Reclaiming urban areas for pedestrians and cyclists:
“Transport policy is one of the few areas where local authorities have discretion to fulfil pledges to become carbon neutral.”
Discouraging cars might be bad for business – if handled badly:
But if done well, a car-free town centre can really enhance the quality of the experience – and can therefore encourage activity:
As last weekend’s Observer reported, more and more towns and cities are trying it out:
Brighton, Bristol, York … city centres signal the end of the road for cars
In a multi-storey car park in the centre of Brighton, Peter Willcocks – on hand in a hi-vis jacket in case any motorists needed assistance – had two short words in response to the council’s plan to create a car-free zone by 2023.
“It’s crap,” he said. “This is a seaside town, it relies on visitors. If they ban cars, people won’t come. It will really damage the town’s economy.” The car park was “always busy”, he added, although he personally hadn’t driven a car for 25 years, preferring to use the “excellent” buses.
Traffic in Brighton was a big problem, said Victor Ribadulla, who drives his pizza trailer to the station forecourt every morning. There was no other way for him to run his business, he said: “Of course I worry about pollution. But there are just so many things to worry about. Maybe the ban is a good idea – who knows?”
Brighton and Hove council hopes to give Ribadulla an answer by commissioning a major study on the impact of a car-free city centre. Last week, Labour, Green and Conservative councillors unanimously backed the measure proposed by their youngest colleague, 24-year-old Amy Heley.
It is the latest in a wave of initiatives over the past year by councils around the UK to cut congestion and air pollution, and to reclaim urban areas for pedestrians and cyclists. The trend has led some transport analysts to argue that the 2020s could herald an end to the supremacy of the motor car in the minds of the public and planners.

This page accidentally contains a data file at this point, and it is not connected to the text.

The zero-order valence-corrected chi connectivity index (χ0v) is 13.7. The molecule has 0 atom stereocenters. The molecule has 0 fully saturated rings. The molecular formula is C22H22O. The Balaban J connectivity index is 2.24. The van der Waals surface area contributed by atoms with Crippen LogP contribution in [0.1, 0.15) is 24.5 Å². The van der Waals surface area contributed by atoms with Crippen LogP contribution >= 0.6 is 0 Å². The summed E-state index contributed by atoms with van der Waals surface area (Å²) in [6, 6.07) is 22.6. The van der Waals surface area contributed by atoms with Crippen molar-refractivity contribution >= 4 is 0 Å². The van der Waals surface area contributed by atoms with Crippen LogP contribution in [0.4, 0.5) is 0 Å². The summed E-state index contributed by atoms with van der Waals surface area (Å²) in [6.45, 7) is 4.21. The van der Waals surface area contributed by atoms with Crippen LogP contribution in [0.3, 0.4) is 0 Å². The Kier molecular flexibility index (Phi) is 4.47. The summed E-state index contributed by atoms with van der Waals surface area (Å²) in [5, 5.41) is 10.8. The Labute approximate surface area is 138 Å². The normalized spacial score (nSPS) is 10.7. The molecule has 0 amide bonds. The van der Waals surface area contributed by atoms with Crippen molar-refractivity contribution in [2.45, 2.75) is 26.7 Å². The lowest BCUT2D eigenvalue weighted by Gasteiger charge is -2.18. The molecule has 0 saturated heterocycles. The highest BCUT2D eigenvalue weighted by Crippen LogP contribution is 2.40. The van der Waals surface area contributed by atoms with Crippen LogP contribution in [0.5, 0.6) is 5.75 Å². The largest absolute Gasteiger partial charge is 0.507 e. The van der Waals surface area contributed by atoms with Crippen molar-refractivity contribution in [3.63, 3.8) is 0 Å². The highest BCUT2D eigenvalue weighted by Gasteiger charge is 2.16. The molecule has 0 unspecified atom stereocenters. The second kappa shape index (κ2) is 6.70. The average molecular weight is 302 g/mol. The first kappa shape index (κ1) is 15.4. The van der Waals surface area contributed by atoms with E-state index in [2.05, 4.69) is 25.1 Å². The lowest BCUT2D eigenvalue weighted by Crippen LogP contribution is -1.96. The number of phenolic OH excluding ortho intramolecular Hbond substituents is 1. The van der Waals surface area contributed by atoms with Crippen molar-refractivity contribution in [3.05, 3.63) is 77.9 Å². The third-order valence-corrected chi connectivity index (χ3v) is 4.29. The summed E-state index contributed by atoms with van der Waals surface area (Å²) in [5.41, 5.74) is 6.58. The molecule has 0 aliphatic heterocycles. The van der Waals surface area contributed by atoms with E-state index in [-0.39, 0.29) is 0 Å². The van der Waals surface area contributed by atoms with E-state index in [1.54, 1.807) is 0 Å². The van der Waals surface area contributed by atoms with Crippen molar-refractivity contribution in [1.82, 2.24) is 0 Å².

This month, Birmingham announced proposals to ban motorists from driving through the centre – an extraordinary move from a conurbation which gave the world the phrase “spaghetti junction” to describe its complicated interchange of roads and flyovers – and the ancient city of York said it planned to ban private vehicles within its medieval walls within three years.
Earlier initiatives from Bristol, Edinburgh and Manchester, among other places, include designating certain days as car-free, banning diesel vehicles, blocking off zones to traffic for certain hours of the day and imposing charges. “There is no consensus – we are in a time of experiments as we redefine what is important to our lives in cities and towns,” said Peter Jones, professor of transport and sustainable development at University College London.
At a micro-level, a change in public mood is also evident. Last year, Walton Street in Oxford, a rat run for city drivers, was closed for repairs. Now, after some residents reported improvements in air quality, safety and noise, the council is consulting on whether to make the closure permanent. Hammersmith Bridge in west London was closed to vehicles indefinitely last April after “critical faults” were discovered. Instead of spending funds – estimated at up to £120m – on repairing the problems, some locals are campaigning for a pedestrian and cyclist-friendly “garden bridge”.
Many councils considering curbs on traffic are seeking ways to fulfil pledges to become carbon neutral against a backdrop of rising anxiety about the climate crisis and demands for action on individual, local, national and global levels.
“There aren’t a huge amount of things a local authority can actually do but transport policy is one of the few areas where they have discretion,” said Tim Schwanen, director of the transport studies unit at Oxford University’s school of geography and the environment…